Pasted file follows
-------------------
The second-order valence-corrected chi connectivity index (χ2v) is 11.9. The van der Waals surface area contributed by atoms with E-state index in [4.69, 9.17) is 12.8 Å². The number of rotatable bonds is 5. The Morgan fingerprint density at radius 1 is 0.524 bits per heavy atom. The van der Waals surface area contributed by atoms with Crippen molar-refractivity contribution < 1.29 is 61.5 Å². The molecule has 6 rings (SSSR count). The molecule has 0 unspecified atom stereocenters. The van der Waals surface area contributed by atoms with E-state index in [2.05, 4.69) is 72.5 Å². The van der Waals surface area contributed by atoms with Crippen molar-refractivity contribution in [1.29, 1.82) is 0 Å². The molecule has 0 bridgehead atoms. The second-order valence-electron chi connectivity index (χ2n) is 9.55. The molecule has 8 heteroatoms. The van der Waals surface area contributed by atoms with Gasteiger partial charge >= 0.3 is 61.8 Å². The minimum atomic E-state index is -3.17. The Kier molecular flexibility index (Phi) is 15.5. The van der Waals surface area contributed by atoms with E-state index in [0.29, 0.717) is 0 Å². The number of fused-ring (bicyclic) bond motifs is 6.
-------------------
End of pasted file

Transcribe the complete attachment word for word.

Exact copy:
The second-order valence-corrected chi connectivity index (χ2v) is 11.9. The van der Waals surface area contributed by atoms with E-state index in [4.69, 9.17) is 12.8 Å². The number of rotatable bonds is 5. The Morgan fingerprint density at radius 1 is 0.524 bits per heavy atom. The van der Waals surface area contributed by atoms with Crippen molar-refractivity contribution < 1.29 is 61.5 Å². The molecule has 6 rings (SSSR count). The molecule has 0 unspecified atom stereocenters. The van der Waals surface area contributed by atoms with E-state index in [2.05, 4.69) is 72.5 Å². The van der Waals surface area contributed by atoms with Crippen molar-refractivity contribution in [1.29, 1.82) is 0 Å². The molecule has 0 bridgehead atoms. The second-order valence-electron chi connectivity index (χ2n) is 9.55. The molecule has 8 heteroatoms. The van der Waals surface area contributed by atoms with Gasteiger partial charge >= 0.3 is 61.8 Å². The minimum atomic E-state index is -3.17. The Kier molecular flexibility index (Phi) is 15.5. The van der Waals surface area contributed by atoms with E-state index in [0.29, 0.717) is 0 Å². The number of fused-ring (bicyclic) bond motifs is 6.